The size of the Indian microfinance sector is shrinking fast, following the crisis the sector saw in Andhra Pradesh, the largest market for micro-lenders in the country. Micro Finance Institutions Network chief executive, Alok Prasad, in an interview with Somasroy Chakraborty, talks about the current state of affairs in the sector. Edited excerpts:
After the crisis in Andhra Pradesh, a slew of measures have been announced to improve the condition of the microfinance industry. How effective have these been?
The only new regulation in place since the Andhra Pradesh government's ordinance in October 2010, is the circular issued by the Reserve Bank of India (RBI) on May 3 that defines what qualifies as priority sector lending. The Malegam committee made a number of recommendations. But their implementation is dependent on RBI's final view. In Andhra Pradesh, repayments are still not taking place. For fresh disbursals, microfinance companies need no-objection certificates (NOCs) from the government. Securing NOCs is cumbersome and tedious. Hence, lending by microfinance companies in Andhra Pradesh has come to a standstill. Many large microfinance institutions have opted to restructure their bank loans. While this would reduce the stress on their cash flow in the near-term, it would only help them buy some time. The critical issue is normalisation of ground-level activities. The biggest tragedy is low-income households in Andhra Pradesh are now increasingly borrowing from moneylenders at exorbitant rates.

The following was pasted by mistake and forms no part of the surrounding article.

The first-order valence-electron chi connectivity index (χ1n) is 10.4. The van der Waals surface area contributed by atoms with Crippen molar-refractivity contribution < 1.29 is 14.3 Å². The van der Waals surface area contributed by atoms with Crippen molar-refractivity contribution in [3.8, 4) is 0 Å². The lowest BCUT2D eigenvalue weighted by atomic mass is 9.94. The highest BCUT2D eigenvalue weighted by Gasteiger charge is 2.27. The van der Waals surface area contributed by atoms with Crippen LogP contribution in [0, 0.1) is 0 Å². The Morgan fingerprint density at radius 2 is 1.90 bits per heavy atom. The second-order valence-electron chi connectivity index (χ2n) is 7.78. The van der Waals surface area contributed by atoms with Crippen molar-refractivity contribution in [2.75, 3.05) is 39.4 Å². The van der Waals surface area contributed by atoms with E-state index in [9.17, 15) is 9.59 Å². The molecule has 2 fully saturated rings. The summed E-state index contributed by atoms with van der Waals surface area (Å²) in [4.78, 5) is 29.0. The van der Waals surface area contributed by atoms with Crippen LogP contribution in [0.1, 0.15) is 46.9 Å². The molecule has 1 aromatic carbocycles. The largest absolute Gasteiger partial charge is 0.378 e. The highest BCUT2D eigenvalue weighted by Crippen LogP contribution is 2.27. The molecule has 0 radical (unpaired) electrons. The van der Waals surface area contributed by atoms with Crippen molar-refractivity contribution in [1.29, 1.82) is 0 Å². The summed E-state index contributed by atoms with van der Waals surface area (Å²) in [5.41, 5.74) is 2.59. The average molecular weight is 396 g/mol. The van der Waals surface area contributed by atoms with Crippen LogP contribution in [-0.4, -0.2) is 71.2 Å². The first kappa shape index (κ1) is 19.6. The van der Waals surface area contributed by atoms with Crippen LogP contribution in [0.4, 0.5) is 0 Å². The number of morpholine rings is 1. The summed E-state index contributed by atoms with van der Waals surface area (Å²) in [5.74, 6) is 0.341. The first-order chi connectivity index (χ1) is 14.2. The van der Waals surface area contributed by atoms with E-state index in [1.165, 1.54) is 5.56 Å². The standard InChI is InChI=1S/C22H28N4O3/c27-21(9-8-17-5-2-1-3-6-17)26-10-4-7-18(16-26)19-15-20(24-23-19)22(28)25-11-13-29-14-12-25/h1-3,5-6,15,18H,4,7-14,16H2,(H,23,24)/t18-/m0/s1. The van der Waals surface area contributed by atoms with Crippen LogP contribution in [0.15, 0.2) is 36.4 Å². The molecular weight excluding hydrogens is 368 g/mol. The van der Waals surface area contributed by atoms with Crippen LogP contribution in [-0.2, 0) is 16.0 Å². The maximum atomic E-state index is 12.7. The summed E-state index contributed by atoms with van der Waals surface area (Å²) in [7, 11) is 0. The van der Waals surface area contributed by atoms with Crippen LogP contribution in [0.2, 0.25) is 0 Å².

Micro-lenders have proposed to restructure their loans to small borrowers in Andhra Pradesh. Has the government accepted the proposal? How soon would it be implemented?
The crisis has affected the access poor people had to formal funding. Banks have, so far, not been able to fill the credit gap in rural centres. Our dialogue with the state government has been constructive. We remain hopeful of a satisfactory resolution soon.
Are banks still lending to microfinance firms?
Have small micro-lenders started closing their business? Do you foresee some players merging their businesses in an effort to survive?
Smaller microfinance institutions are finding it difficult to continue operations. However, I’m not aware of any specific case in which a microfinance firm announced the closure of business. But a comatose business is, for all practical purposes, no business at all. To remain profitable, microfinance institutions would need scale, particularly because of regulatory caps on margins and the prevailing interest rates.